Microsoft and open-source backers: best 'frenemies' forever

License approvals, patent claims characterize complicated relationship between two sides

But Adam Solesby, chief technology officer and co-founder of StudioNow, a Nashville-based start-up that is developing a Web-based video editing service for consumers and small businesses, said he isn't worried that Microsoft will go after companies like his.

The specter of the software vendor suing users "is not a realistic threat," he said. "I think we're fairly safe from that." Solesby is a longtime Microsoft customer whose new company uses a MySQL database running on top of a homegrown version of Linux. But, he noted, he chose those technologies for cost and productivity reasons -- not because he has "converted" to open-source philosophically.

Ballmer's description of Linux as a cancer was made in a 2001 interview with the Chicago Sun-Times -- although he also described the open-source operating system as "good competition" that would force Microsoft to innovate and justify what it charges for its software.

In contrast to the cancer remark, Ballmer's new comments about buying open-source vendors "set the right tone," blogged Matt Asay, an OSI board member and vice president of business development at Alfresco Software Inc., a developer of open-source content management software.

Now, Asay added in his posting, the software maker "just needs to behave in such a way that open-source companies won't blanch at the thought of being acquired by Microsoft."

In a blog posting that announced the OSI's approval of Microsoft's so-called shared-source licenses, Michael Tiemann, the open-source group's president, said that the software vendor had submitted the licenses under the same policies and procedures that other parties have used.

"Microsoft didn't ask for special treatment, and didn't receive any," wrote Tiemann, who also is vice president of open-source affairs at Red Hat Inc. "In spite of recent negative interactions between Microsoft and the open-source community, the spirit of the dialogue was constructive."

Redwood City, Calif.-based OSI received nearly 400 e-mails when Microsoft first announced in late July that it planned to seek open-source certification of its licenses. But since the OSI approved the licenses, it has received "surprisingly few" messages, Tiemann said via e-mail this week.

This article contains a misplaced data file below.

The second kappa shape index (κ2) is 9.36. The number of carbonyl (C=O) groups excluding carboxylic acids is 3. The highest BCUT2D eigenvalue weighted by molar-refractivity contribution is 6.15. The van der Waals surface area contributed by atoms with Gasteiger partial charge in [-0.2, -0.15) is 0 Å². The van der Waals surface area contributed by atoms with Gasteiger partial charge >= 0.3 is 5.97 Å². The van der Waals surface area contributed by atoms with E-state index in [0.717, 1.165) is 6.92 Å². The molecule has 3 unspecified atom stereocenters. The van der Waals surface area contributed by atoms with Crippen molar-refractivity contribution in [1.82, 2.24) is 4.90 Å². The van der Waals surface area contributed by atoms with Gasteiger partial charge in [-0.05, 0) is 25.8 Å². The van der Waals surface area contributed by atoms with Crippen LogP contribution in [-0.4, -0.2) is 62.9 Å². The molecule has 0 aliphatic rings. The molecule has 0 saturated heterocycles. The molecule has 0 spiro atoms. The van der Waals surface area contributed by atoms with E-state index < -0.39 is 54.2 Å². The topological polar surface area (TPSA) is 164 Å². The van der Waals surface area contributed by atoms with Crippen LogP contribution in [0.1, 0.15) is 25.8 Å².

In keeping with the nature of the relationship between Microsoft and the open-source community, the e-mails sent thus far have all been against the decision, Tiemann added.

That "was not a surprise," he wrote. "Most of the folks who agreed with our decision to approve the licenses were not huge fans of Microsoft, and thus there was little for them to celebrate when their expectations of a fair process yielded a fair result."

In a statement about the OSI's decision, Bill Hilf, general manager of Windows Server marketing and platform strategy at the software vendor, said the license approvals were "a significant milestone in the progression of Microsoft's open-source strategy and the company's ongoing commitment to participation in the open-source community." Microsoft said Hilf was on vacation this week and unavailable for a follow-up interview.

"Microsoft appears to have accepted that Linux -- on servers and devices at least, if not the desktop -- cannot be completely stopped," said Daniel Egger, CEO of Open Source Risk Management, a consulting firm.

The software vendor also seems to have recognized that enterprise users are demanding "some form of co-existence between Microsoft products and open-source," Egger added.

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